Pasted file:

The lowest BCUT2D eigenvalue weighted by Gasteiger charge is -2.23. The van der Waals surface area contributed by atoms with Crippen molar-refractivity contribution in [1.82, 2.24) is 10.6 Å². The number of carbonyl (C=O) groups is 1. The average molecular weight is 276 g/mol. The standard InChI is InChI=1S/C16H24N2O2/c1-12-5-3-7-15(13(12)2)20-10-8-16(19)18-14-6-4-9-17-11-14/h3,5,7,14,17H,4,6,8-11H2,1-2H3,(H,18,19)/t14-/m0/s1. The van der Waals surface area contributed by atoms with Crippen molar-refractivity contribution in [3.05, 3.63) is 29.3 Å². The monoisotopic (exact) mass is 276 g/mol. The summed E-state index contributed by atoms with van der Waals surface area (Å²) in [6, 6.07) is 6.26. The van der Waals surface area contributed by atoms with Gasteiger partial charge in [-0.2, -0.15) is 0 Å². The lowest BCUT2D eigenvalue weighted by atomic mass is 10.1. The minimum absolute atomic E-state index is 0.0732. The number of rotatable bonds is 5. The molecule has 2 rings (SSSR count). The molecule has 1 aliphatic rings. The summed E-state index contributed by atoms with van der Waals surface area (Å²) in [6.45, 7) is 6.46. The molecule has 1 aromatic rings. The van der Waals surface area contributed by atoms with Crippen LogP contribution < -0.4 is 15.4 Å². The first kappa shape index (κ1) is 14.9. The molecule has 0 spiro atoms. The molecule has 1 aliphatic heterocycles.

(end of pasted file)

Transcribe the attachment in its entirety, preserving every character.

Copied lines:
The lowest BCUT2D eigenvalue weighted by Gasteiger charge is -2.23. The van der Waals surface area contributed by atoms with Crippen molar-refractivity contribution in [1.82, 2.24) is 10.6 Å². The number of carbonyl (C=O) groups is 1. The average molecular weight is 276 g/mol. The standard InChI is InChI=1S/C16H24N2O2/c1-12-5-3-7-15(13(12)2)20-10-8-16(19)18-14-6-4-9-17-11-14/h3,5,7,14,17H,4,6,8-11H2,1-2H3,(H,18,19)/t14-/m0/s1. The van der Waals surface area contributed by atoms with Crippen molar-refractivity contribution in [3.05, 3.63) is 29.3 Å². The monoisotopic (exact) mass is 276 g/mol. The summed E-state index contributed by atoms with van der Waals surface area (Å²) in [6, 6.07) is 6.26. The van der Waals surface area contributed by atoms with Gasteiger partial charge in [-0.2, -0.15) is 0 Å². The lowest BCUT2D eigenvalue weighted by atomic mass is 10.1. The minimum absolute atomic E-state index is 0.0732. The number of rotatable bonds is 5. The molecule has 2 rings (SSSR count). The molecule has 1 aliphatic rings. The summed E-state index contributed by atoms with van der Waals surface area (Å²) in [6.45, 7) is 6.46. The molecule has 1 aromatic rings. The van der Waals surface area contributed by atoms with Crippen LogP contribution < -0.4 is 15.4 Å². The first kappa shape index (κ1) is 14.9. The molecule has 0 spiro atoms. The molecule has 1 aliphatic heterocycles.